Feb 4 Posted 2 years ago
Hey Darren, Thanks for the interesting comment. I agree with you that products are considered replaceable as there as so many substitute products in the market these days. So at times what makes the diffrence is the service and feeling towards the brand that make customers make a decision. A brand will not have to die a slow painful death if service quality is up to standard.
Regarding the Geteco tool you mentioned, i just happen to visit thier website and i must say it is something that really peaked my interest and can come in handy for business as well. Thanks for the tip. Cheers :)
Jan 28 Posted 2 years ago
Interesting article, Thanks for the write-up. I would just like to add that in my opinion, I feel that people only shift those brands that aren't responsive to their needs. Brands that listen to them and interact on a 1 on 1 basis will usually not be replaced by promotions.It comes down to the value offered by a brand - is it only the product (replacable) or is it also the service and feeling of mattering to that brand which is irreplacableRecently my business started implementing a tool for communication called Geteco that essentially allows the customer to leave a comment (Speak into a phone or use in room phones) and for management to directly respond to that. It all goes into a database and brand managers can analyze feedback given on site. This is an example of clear 1 on 1 interaction between brands and customers which can make the diffrence between on going brand loyalty or a slow painful death for brand loyalty. Just thought i would share my thoughts. Cheers :)
Jan 13 Posted 2 years ago
This is a great post.
Could the lack of brand loyalty be attributable to being able to get high qualiy on demand? As consumers, we have so much available 24/7 that we can virtually bid every transaction and find exactly what we want or a close comparable almost instantaneously.
If survivor bias has created excellent choices across the spectrum, then price becomes the only discriminator for many products (service is another issue).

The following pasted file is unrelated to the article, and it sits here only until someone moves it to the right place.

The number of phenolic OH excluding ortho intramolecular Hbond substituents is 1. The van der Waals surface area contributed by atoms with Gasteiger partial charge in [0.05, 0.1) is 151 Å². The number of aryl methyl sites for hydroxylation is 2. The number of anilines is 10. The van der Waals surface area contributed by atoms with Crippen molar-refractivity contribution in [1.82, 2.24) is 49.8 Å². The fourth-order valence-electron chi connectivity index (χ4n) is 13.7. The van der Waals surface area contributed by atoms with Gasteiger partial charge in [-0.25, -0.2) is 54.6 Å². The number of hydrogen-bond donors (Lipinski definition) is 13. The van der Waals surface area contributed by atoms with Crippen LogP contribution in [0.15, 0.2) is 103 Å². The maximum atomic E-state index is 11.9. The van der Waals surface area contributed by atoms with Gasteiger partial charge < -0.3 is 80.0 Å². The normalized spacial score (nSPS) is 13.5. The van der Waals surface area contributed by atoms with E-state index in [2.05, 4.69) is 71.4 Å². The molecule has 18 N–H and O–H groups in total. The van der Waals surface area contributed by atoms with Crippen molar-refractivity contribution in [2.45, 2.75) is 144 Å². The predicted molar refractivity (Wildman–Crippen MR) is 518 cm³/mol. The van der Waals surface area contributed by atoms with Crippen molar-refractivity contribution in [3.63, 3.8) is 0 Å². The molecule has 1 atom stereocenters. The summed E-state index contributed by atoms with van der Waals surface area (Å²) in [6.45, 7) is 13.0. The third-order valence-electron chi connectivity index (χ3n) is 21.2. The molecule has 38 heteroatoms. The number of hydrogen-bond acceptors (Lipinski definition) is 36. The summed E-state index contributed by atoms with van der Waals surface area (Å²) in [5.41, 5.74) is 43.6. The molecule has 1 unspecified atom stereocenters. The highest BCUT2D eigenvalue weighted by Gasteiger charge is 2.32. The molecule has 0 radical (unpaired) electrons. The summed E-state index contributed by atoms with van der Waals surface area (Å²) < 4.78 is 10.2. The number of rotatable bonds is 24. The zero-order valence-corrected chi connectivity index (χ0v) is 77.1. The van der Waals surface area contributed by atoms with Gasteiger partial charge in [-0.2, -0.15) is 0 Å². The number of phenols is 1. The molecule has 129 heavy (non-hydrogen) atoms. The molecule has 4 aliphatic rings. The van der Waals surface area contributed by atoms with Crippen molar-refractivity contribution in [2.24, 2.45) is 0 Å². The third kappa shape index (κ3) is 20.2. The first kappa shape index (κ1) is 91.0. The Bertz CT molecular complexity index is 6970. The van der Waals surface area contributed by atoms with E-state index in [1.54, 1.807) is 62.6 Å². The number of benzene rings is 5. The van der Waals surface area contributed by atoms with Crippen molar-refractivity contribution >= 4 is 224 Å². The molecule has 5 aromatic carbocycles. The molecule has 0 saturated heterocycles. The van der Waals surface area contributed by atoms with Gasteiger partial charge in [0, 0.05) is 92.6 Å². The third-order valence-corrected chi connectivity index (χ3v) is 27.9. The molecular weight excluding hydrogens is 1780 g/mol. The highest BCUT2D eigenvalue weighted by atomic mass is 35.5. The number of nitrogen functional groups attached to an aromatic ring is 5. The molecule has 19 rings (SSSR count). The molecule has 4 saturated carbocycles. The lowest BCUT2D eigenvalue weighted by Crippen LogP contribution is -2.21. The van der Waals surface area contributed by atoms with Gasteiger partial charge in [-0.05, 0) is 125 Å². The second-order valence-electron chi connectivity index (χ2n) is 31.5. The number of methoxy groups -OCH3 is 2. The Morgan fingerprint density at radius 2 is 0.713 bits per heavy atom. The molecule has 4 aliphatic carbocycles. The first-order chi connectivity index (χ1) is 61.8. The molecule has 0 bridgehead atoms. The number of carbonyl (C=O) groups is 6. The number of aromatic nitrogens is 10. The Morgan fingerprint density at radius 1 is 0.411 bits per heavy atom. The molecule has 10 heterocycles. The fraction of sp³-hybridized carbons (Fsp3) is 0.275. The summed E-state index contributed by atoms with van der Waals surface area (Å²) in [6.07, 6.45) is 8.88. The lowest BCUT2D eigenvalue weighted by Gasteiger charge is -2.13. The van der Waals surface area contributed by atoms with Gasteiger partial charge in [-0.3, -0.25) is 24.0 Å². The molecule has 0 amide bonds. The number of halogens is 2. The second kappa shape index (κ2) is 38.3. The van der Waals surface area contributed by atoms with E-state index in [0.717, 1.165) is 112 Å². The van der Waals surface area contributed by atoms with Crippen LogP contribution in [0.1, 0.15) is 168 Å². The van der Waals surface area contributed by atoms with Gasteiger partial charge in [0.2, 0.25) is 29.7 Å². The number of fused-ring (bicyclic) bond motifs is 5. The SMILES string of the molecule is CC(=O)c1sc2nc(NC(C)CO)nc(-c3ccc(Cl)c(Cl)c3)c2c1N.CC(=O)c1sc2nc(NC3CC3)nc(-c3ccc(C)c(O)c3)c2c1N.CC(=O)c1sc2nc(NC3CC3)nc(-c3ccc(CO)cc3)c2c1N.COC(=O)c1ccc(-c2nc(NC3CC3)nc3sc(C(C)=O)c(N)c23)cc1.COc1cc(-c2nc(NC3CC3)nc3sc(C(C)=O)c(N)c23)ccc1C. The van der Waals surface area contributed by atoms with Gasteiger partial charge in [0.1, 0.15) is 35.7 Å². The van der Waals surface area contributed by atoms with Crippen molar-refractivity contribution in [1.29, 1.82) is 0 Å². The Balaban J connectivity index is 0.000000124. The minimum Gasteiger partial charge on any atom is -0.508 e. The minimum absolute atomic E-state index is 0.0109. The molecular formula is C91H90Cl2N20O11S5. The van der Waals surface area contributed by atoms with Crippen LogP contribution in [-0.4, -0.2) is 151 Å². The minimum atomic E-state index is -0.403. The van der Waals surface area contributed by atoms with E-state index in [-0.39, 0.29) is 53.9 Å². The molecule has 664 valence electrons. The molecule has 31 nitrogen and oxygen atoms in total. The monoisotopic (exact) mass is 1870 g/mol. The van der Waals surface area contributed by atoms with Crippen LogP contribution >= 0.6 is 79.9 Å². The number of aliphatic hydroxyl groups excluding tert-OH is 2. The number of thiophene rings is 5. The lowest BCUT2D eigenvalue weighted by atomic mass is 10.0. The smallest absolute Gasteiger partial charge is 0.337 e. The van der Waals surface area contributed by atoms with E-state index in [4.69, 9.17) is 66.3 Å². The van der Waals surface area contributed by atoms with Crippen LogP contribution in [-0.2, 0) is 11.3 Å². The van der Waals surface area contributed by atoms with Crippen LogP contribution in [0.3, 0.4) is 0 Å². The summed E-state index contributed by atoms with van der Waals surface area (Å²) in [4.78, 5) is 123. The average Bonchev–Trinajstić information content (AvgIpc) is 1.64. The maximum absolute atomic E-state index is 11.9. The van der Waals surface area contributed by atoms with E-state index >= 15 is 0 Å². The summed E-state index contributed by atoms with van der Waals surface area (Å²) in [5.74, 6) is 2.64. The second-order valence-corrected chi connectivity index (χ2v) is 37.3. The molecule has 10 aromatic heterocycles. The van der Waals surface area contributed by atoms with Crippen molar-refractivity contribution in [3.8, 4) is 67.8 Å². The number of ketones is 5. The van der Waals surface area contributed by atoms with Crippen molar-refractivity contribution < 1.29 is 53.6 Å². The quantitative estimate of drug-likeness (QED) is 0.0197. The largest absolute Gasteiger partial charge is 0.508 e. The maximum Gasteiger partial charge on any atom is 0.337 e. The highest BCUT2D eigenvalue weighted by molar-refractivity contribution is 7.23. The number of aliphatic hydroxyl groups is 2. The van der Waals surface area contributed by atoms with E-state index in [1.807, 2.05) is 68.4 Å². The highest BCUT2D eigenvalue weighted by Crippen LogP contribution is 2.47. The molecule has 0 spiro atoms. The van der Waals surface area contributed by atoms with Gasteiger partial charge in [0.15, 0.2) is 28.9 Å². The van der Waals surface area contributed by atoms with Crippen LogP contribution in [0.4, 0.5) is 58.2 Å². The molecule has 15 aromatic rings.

With "sharing" growing in popularity - are we all now trading in an electronic souq?
Jan 11 Posted 2 years ago
In a word - no. Now, can we stop with the "brands are dying" articles and posts, please??
Jan 10 Posted 2 years ago
Are brands dying? In a word… Apple. How many kids have iPods and how many have Microsoft zone (or whatever the hell it was called)?
As a professor at an urban university, I have ask students questions about their brand preferences every semester for the past 1 years; amazingly number one detergent is Tide, toothpaste - Crest.
Why? Brands live in communities called families - passed down from one generation to the next. Are these kids price conscious of course, but trust and ease of purchase still stand strong.
Your example of retail yes is a good one. I can remember shopping at Sears for virtually everything when I was a kid, but what millennial today would be caught dead in that place for clothes (that’s why Sears as well as JC Penny’s are bringing in outside branded clothing).
But look at just one haul video on YouTube and you'll see brand names a plenty. Wills some of these brands come or go? Sure, it's called fast fashion, but there is still is some loyalty to brands such as Discovery (here in the Midwest) which have stood the test of time for over 20 years.
Finally, what is amazing, kids are even remembering brand names amid all the culture they endure each day.
(Former agency creative for 20 years)
Jan 9 Posted 2 years ago
You raise some valid questions. I don't think brand loyalty is dying at all. Smart brands are finding ways, such as mobile (like you mentioned) to provide value. Value isn't always in terms of dollars. Digital and social have allowed us to form a tighter relationship with customers and potential customers, find out what their triggers are and reward them accordingly.
Retailers like Urban Outfitters and Aeropostale, which both are doing quite well and both continue to post increase in sales numbers, offer value. Sometimes it's price-based, other times it different forms of rewards. But both of these brands have a high sense of loyalty from their consumers. And now, they're both doing a great job leveraging technology to increase that loyalty.
Price is an easy excuse for people. People are, and always have been, willing to pay a premium for quality products and services. Think about it...if price was the absolute #1 driver, why do we still see SUVs driving on the road?
So no, brand loyalty is not dying. It's stronger, and more important to grasp, than ever before.
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